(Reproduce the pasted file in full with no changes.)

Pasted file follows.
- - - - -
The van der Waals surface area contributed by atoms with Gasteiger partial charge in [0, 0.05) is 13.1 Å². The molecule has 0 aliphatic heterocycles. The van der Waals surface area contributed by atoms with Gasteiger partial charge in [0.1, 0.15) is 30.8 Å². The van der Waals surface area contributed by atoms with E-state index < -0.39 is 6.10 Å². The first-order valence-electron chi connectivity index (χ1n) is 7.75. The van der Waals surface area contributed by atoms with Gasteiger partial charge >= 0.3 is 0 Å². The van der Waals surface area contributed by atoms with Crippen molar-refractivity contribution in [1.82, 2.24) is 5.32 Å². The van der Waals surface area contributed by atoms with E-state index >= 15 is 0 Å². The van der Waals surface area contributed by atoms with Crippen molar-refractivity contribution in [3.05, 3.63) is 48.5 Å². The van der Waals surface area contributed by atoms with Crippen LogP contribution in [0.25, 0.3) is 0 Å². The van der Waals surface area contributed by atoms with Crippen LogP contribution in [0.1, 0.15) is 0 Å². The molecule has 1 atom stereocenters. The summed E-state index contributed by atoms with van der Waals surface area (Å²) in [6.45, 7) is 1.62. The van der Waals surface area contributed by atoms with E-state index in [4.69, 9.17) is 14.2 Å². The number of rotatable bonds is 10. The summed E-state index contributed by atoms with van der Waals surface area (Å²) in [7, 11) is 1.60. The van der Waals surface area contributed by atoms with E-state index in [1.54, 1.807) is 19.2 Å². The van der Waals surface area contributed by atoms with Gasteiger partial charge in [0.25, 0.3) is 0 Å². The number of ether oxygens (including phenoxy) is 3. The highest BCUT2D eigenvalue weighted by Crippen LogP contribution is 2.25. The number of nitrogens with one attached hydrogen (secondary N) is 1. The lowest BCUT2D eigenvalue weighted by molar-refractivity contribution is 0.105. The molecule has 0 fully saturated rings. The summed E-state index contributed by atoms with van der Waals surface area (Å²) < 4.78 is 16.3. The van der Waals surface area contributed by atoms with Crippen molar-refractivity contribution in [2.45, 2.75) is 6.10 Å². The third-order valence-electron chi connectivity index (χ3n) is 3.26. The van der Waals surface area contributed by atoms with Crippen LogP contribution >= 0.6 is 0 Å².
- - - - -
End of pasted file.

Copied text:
The van der Waals surface area contributed by atoms with Gasteiger partial charge in [0, 0.05) is 13.1 Å². The molecule has 0 aliphatic heterocycles. The van der Waals surface area contributed by atoms with Gasteiger partial charge in [0.1, 0.15) is 30.8 Å². The van der Waals surface area contributed by atoms with E-state index < -0.39 is 6.10 Å². The first-order valence-electron chi connectivity index (χ1n) is 7.75. The van der Waals surface area contributed by atoms with Gasteiger partial charge >= 0.3 is 0 Å². The van der Waals surface area contributed by atoms with Crippen molar-refractivity contribution in [1.82, 2.24) is 5.32 Å². The van der Waals surface area contributed by atoms with E-state index >= 15 is 0 Å². The van der Waals surface area contributed by atoms with Crippen molar-refractivity contribution in [3.05, 3.63) is 48.5 Å². The van der Waals surface area contributed by atoms with Crippen LogP contribution in [0.25, 0.3) is 0 Å². The van der Waals surface area contributed by atoms with Crippen LogP contribution in [0.1, 0.15) is 0 Å². The molecule has 1 atom stereocenters. The summed E-state index contributed by atoms with van der Waals surface area (Å²) in [6.45, 7) is 1.62. The van der Waals surface area contributed by atoms with E-state index in [4.69, 9.17) is 14.2 Å². The number of rotatable bonds is 10. The summed E-state index contributed by atoms with van der Waals surface area (Å²) in [7, 11) is 1.60. The van der Waals surface area contributed by atoms with E-state index in [1.54, 1.807) is 19.2 Å². The van der Waals surface area contributed by atoms with Gasteiger partial charge in [0.25, 0.3) is 0 Å². The number of ether oxygens (including phenoxy) is 3. The highest BCUT2D eigenvalue weighted by Crippen LogP contribution is 2.25. The number of nitrogens with one attached hydrogen (secondary N) is 1. The lowest BCUT2D eigenvalue weighted by molar-refractivity contribution is 0.105. The molecule has 0 fully saturated rings. The summed E-state index contributed by atoms with van der Waals surface area (Å²) < 4.78 is 16.3. The van der Waals surface area contributed by atoms with Crippen molar-refractivity contribution in [2.45, 2.75) is 6.10 Å². The third-order valence-electron chi connectivity index (χ3n) is 3.26. The van der Waals surface area contributed by atoms with Crippen LogP contribution >= 0.6 is 0 Å².